Computer Inspection Added To Restaurants' Menu

New System To Take Closer Look At Food Preparation

April 28, 1991|By Kerry O'Rourke | Kerry O'Rourke,Staff writer

A new inspection system for restaurants and other businesses that serve food will be more thorough than the old system and will emphasizeproper food handling and preparation, county health officials said.

Inspectors will use a computer to determine whether soup, meat, lasagna and other foods that could become contaminated are heated and cooled properly, said Tiffany Crone, acting director of community hygiene for the Carroll County Health Department.

Some restaurant owners say they agree with the new system in principle, but are concerned the new procedures will be time-consuming and unnecessary.

The new system, which will be used in the county beginning in May, will require more inspections each year at most businesses that serve food.

Under the old system, inspectors visited restaurants and most other food establishments, such as convenience andgrocery stores, twice a year. The inspector gave the business a numerical rating based on its score on a one-page checklist of items thatincluded food preparation and the condition of the kitchen and building.

The new system places more emphasis on how food is handled and prepared, rather than on the physical aspects of the building, Crone said. Businesses also simply will pass or fail the inspection.

Restaurants that cook certain foods, such as meat, then reheat them to serve later are considered "high priority" and will be inspected three times a year, said Charles L. Zeleski, assistant director of environmental health for the county.

But first, the county must determine "critical" points where contamination could occur in the preparation of food at each business, he said. To do this, an inspector will use a "digital temperature indicator," a computer about the size of a pie box, with eight thin wires attached.

The wire temperature probes are poked into foods, ovens and coolers, Crone said.

A small printer documents the temperature at certain intervals while the foodis cooking and cooling, she said.

The county purchased the $4,000machine several years ago and has used it in about a dozen restaurants a year since, Zeleski said. The county was aware the new state regulations were coming and wanted to acquaint inspectors and business owners with the machine, he said.

At two of the three required inspections, inspectors will check nine items considered critical to preventing contamination. Some of these include proper food cooling, heating and serving; healthy employees and proper hand washing; hot and cold running water; and a properly functioning sewage system.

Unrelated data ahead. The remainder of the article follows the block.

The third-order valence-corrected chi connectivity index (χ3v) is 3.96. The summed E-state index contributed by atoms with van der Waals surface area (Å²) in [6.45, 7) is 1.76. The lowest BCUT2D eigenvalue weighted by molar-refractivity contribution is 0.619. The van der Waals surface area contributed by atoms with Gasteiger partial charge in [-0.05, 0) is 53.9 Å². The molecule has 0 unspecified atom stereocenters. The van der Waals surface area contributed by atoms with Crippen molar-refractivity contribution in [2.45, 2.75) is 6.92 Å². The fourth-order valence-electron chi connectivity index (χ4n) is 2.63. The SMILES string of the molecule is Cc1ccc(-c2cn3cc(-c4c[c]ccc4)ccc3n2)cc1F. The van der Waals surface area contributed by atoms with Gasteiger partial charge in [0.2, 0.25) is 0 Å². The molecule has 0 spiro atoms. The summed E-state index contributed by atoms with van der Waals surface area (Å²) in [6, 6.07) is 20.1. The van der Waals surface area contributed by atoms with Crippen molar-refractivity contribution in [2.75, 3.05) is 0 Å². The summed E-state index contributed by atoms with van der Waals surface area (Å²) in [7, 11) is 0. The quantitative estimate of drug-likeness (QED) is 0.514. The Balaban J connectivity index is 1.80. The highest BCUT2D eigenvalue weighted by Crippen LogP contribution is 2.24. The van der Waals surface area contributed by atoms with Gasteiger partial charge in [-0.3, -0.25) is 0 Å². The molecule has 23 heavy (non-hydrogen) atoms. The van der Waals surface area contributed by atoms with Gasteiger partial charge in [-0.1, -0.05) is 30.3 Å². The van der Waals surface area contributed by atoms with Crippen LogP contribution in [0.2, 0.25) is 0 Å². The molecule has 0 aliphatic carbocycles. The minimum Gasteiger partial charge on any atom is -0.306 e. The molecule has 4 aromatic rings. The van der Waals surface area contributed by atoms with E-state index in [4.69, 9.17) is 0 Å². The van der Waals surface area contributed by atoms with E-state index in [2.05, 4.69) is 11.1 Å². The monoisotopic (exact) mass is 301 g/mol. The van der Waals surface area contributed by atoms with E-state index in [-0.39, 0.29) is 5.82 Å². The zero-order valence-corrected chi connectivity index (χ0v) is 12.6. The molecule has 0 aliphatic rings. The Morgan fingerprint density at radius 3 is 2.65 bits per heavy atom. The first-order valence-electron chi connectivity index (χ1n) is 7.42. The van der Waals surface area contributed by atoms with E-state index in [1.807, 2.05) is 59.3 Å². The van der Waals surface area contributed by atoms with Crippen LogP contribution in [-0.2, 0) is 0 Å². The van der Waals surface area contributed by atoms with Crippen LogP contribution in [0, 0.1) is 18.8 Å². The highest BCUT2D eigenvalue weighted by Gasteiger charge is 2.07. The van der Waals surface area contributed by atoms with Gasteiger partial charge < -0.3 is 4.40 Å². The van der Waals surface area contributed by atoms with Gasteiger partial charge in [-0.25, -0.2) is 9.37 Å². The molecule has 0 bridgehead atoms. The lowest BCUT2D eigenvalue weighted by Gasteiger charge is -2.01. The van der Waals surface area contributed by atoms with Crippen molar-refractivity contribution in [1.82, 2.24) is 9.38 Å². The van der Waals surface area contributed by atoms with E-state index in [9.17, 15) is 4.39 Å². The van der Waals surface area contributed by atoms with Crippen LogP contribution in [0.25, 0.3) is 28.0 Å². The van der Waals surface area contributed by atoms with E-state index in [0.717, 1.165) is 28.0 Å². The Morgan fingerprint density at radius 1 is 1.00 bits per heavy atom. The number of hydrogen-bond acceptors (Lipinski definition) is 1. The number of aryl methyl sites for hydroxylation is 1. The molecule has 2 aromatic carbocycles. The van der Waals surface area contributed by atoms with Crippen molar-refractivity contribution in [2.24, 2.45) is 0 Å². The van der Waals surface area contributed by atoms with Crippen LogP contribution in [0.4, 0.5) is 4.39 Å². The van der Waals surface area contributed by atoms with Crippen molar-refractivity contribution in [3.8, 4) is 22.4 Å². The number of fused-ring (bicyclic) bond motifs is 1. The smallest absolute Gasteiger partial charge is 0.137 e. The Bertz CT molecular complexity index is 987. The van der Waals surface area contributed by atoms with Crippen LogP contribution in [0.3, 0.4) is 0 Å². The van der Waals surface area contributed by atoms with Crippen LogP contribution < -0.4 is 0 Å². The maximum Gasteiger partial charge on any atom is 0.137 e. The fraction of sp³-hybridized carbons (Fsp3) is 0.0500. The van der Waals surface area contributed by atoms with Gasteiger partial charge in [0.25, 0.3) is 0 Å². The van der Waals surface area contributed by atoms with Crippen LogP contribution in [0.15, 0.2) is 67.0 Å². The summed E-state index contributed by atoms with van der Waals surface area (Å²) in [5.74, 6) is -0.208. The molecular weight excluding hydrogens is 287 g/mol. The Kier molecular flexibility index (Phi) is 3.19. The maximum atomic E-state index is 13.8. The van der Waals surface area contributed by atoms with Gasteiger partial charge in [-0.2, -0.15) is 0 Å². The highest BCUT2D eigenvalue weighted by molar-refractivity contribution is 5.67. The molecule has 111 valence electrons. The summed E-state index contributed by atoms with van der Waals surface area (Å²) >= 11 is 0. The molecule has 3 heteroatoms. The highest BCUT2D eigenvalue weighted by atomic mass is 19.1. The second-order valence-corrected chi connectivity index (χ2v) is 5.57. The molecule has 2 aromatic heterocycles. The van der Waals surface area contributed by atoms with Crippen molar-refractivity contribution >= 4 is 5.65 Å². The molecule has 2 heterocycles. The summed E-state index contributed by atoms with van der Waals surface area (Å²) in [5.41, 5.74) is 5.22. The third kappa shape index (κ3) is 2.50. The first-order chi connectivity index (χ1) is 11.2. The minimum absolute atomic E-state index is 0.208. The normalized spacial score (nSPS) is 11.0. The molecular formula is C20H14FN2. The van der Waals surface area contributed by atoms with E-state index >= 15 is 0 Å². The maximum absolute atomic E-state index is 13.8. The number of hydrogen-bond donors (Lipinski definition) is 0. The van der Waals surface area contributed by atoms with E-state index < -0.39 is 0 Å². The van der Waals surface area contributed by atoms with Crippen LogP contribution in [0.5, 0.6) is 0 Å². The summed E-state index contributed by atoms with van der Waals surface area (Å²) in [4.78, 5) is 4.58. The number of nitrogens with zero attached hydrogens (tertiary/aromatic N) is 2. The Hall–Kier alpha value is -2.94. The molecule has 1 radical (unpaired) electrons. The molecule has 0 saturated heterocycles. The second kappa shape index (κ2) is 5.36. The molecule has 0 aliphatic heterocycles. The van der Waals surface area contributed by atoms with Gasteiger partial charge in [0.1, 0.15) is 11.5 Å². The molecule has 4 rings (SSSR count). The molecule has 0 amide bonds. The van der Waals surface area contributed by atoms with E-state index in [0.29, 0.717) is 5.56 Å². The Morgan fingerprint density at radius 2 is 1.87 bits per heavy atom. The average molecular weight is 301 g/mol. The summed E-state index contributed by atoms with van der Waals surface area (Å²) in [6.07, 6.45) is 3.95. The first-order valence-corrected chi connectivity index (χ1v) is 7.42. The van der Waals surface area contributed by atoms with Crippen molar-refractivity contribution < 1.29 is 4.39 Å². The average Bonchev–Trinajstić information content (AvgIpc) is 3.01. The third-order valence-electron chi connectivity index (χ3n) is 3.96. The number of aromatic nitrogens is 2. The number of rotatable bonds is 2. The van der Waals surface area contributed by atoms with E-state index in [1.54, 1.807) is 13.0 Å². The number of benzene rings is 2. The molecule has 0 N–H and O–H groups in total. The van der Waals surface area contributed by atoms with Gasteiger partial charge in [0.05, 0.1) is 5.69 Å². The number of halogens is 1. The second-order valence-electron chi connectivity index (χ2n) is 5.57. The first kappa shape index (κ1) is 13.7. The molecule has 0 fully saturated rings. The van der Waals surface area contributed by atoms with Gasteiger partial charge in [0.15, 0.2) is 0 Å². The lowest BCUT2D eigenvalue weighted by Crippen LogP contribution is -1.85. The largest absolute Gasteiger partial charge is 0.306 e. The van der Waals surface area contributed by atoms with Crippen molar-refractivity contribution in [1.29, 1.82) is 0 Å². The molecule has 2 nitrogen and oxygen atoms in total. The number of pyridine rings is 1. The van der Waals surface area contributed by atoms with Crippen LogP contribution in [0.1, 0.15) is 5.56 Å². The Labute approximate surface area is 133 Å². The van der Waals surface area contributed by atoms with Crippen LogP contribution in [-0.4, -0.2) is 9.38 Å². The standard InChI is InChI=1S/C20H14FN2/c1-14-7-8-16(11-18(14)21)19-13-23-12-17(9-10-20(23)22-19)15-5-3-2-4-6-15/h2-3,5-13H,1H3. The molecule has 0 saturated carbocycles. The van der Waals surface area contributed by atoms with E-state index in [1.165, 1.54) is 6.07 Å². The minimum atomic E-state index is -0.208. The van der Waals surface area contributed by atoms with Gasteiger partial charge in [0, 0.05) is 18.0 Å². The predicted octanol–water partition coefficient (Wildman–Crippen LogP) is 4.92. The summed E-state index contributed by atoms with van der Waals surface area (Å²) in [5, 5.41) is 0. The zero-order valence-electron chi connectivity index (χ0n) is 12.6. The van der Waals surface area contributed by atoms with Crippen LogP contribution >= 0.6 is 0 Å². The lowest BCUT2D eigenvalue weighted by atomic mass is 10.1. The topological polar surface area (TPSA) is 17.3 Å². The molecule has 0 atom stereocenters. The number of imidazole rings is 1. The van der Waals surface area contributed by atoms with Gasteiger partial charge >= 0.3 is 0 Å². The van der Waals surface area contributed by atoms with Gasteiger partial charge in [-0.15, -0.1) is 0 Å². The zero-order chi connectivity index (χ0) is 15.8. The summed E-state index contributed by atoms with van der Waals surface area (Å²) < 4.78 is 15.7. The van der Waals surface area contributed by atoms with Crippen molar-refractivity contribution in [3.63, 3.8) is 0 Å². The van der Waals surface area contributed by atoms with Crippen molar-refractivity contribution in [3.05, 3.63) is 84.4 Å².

Violations of the nine critical items must be corrected on the spot. If not, the county can close the business if it poses an immediate health risk, Zeleski said.

The third inspection will concentrate on itemssuch as pest control, food equipment, garbage disposal and the building itself. Violations of these items must be corrected within 30 days, Crone said.

The county is sponsoring two training sessions for food service owners and employees to explain the new regulations, which took effect statewide March 4, she said.

Larry Wilhelm, owner of Friendly Farm restaurant in Westminster and past president of the Restaurant Association of Maryland, and Frank Kosmakos, owner of Maria's of Westminster and an association board member, said they agree the procedures are good, but they don't know if the state has enough inspectors -- three working full time to inspect 541 food service facilities in the county -- to do the detailed work.

Wilhelm also said the system may cause problems for some independent restaurant owners who might "not understand the science behind" the procedures.

The procedures should be used as quality-control and educational tools, not as regulations, Kosmakos said.

Food-borne illness has not increased enough in Maryland to justify changing the inspection system, hesaid.

Figures he obtained from the federal government and the National Restaurant Association in Washington show that the number of outbreaks of food-borne illness remained constant from 1986 to 1989.

The old inspection system wasn't perfect, either, he said.

A restaurant could lose points for not having a light bulb in a certain place, which has nothing to do with sanitation, Kosmakos said.

The new system should be phased in over several years, they said. Food service operators should be educated about the procedures before being forced to comply with them, they said.

Wilhelm said, "No bona-fide professional restaurant operator wants to make anybody sick. It puts you right out of business."

Bob E. Harrington of the National Restaurant Association said New York tried to implement the same state inspection procedures, but couldn't because of budget restraints. WashoeCounty, Nev., home of Reno and numerous casinos with buffet tables, is the only jurisdiction that has implemented the procedures successfully, he said.

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